In 1896, in his first paper, the economist Vilfredo Pareto demonstrated that approximately 80% of the land in Italy was owned by about 20% of the population. Thought many of us might have suspected that life is not “fair”, this idea quantified that principle. Things are not distributed evenly, every employee does not contribute the same amount, and every feature is not equally loved by users. These observations were generalized by Joseph Juran into what we call today the Pareto Principle or the 80:20 rule: “80% of the results originate from 20% of the effort.”
The reality is that the numbers in this principle – 80 and 20 – are not necessarily the same in all cases. They could be 70/30 or even 90/10. In other words, concrete numbers are not the most important element to consider, but rather the notion that efforts are not in balance: a smaller percentage of the effort produces very good results and the remainder produces poorer results.
The 80:20 principle applies in many life situations. In the business world:
- 80% of a company’s profits are related to 20% of its customers;
- 80% of a company’s sales are generated by 20% of its products;
- 80% of a company’s sales are made by 20% of sales staff;
- 80% of sales are made to 20% of customers;
- 20% of employees earn 80% of the income;
- 80% of the complaints registered by a company are made by 20% of its customers.
In the field of computer science, the Pareto Principle can facilitate optimization efforts. For example, Microsoft has noticed that by focusing on 20% of bugs, those more commonly reported by users, 80% of system crashes can be eliminated.
In the field of health and safety one can use the Pareto Principle to prioritize risks. Assuming that 20% of the risks can lead to 80% of accidents and injuries, one can focus on eliminating those risks.
So, how can you apply this to learning? Ask any teacher and they will tell you that they dedicate 80% of their time to 20% of the students. But there is more to this than just the time spent. When designing adult learning programs, keep in mind three main Pareto rules:
- Find the most important 20% of the content and focus on teaching it; the other 80% is fluff no matter what the subject matter experts say.
- From this content, ensure that only 20% is theoretical knowledge, and 80% is applied, job-based knowledge. Don’t do this and you will have a bunch of bored adults retaining even less than what the forgetting curve allows them to.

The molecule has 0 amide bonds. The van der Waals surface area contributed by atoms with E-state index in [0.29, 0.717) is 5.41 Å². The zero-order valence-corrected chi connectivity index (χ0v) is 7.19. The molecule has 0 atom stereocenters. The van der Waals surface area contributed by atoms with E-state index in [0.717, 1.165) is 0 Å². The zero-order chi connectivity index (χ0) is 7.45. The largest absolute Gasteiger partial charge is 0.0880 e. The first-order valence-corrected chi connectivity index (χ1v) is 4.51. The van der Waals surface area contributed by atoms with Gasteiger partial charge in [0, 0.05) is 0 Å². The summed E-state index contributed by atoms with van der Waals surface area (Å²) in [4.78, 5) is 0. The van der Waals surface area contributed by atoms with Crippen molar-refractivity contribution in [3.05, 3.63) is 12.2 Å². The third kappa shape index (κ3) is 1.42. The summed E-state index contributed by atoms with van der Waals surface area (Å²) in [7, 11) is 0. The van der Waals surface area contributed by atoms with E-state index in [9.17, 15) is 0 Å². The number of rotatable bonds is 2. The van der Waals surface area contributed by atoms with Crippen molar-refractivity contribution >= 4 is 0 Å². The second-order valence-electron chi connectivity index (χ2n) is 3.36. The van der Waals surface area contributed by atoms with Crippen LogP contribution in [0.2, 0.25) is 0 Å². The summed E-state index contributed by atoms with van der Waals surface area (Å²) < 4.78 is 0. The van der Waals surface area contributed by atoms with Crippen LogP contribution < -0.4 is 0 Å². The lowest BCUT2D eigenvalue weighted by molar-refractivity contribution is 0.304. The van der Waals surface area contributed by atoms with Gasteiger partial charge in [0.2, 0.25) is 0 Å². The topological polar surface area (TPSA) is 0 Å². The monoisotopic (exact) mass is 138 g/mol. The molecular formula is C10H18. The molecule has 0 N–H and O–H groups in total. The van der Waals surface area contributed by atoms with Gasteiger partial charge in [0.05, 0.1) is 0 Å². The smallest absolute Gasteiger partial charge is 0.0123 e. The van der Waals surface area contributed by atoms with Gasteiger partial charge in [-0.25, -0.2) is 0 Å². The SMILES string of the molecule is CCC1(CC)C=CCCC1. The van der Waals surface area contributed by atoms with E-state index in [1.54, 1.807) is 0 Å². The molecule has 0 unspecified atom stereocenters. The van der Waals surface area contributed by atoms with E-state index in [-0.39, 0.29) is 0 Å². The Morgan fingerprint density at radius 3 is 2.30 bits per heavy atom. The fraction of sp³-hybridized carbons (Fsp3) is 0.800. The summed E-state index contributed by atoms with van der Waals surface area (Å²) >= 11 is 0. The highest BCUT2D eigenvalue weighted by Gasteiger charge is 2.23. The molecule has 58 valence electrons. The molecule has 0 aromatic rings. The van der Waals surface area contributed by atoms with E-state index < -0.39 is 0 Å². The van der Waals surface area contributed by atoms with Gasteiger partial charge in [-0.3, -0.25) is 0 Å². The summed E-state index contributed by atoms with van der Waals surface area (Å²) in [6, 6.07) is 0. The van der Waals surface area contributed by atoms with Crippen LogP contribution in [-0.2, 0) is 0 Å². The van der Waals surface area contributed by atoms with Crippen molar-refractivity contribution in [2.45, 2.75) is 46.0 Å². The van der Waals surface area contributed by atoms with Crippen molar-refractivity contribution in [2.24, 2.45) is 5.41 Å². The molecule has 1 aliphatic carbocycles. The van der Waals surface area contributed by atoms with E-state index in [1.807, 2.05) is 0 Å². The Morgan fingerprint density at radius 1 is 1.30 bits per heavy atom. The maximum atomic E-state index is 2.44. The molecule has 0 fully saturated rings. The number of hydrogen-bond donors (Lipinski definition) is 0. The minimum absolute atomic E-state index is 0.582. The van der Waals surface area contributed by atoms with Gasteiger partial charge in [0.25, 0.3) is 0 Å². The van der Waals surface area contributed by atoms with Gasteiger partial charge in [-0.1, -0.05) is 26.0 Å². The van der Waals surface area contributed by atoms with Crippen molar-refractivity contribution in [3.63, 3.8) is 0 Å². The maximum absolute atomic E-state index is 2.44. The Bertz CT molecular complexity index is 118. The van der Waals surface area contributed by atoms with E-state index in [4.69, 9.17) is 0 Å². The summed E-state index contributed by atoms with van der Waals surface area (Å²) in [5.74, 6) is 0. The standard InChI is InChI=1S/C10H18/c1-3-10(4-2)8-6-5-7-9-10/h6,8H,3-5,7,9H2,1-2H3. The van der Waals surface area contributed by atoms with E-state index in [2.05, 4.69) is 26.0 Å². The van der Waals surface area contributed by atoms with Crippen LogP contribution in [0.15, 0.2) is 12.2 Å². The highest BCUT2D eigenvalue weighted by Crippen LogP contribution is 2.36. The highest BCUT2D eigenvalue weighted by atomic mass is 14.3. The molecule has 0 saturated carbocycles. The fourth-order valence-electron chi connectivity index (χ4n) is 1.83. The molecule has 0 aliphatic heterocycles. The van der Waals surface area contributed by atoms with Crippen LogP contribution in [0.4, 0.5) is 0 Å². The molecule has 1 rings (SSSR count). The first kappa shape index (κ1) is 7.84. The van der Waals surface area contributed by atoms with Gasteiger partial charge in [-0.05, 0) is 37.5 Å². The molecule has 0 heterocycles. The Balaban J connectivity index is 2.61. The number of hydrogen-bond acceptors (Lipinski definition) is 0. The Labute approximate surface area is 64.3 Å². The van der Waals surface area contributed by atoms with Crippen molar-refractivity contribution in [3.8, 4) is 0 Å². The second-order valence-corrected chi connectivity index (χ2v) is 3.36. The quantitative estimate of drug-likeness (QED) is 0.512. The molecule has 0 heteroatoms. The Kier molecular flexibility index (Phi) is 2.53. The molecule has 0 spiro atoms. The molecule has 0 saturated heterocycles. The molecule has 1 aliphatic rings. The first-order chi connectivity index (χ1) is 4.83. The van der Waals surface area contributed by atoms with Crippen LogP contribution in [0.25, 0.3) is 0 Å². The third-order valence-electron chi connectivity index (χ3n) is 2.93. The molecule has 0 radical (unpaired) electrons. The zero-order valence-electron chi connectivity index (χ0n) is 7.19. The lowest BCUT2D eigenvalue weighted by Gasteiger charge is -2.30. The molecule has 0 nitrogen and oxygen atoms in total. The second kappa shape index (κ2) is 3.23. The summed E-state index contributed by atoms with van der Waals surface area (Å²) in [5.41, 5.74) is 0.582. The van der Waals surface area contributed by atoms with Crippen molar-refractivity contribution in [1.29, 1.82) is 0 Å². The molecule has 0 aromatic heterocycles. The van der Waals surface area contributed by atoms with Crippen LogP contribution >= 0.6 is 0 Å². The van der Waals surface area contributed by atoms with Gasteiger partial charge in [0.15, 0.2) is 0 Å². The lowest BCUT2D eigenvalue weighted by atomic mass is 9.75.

- Design as close as possible to 80% asynchronous and 20% synchronous learning.
Let’s see how I would work this concept to teach English to a foreign student. There are more than 250,000 words in the vocabulary of the basic English language, but in order to read and understand a newspaper it takes only about 5,000 words; for basic conversation, even fewer.
Some words are more useful than others, and the most common are, as a rule, the most useful. Though they represent only a small percentage of English, profound knowledge and practical use of these terms produces the greatest increase in fluency of conversation.
Studying all 250,000 words equally would take a very long time. Learning words which are rarely used offers the least benefit. So, I will, instead create lessons to cover about 3,000 – 5,000 words.
Do I need to teach the foreign student how the English language evolved, the source of the words, the different dialects? Although interesting, these topics are not necessary. Hence, focus on the goal – learn to read and converse in English and leave the history and the “nice to knows” for later.
Setting those topics aside, I could teach the words and phrases solely though a book with worksheets and lots of memorization. Do you think this strategy would be useful? Not so much. I’ll structure the lesson with about 10 minutes of vocabulary, spelling, examples, and the other 50 minutes focused on real life conversation. I will apply the vocabulary, not just memorize the words.
Do the lessons have to be face to face? Not really, but the application must be synchronous. Duolingo has some great approaches to language learning. At Obsidian, we focus more on applying the Pareto Principles to technical concepts.
In learning, as with our language example, you should focus on the 20% that helps most, and reduce the 80% that helps least.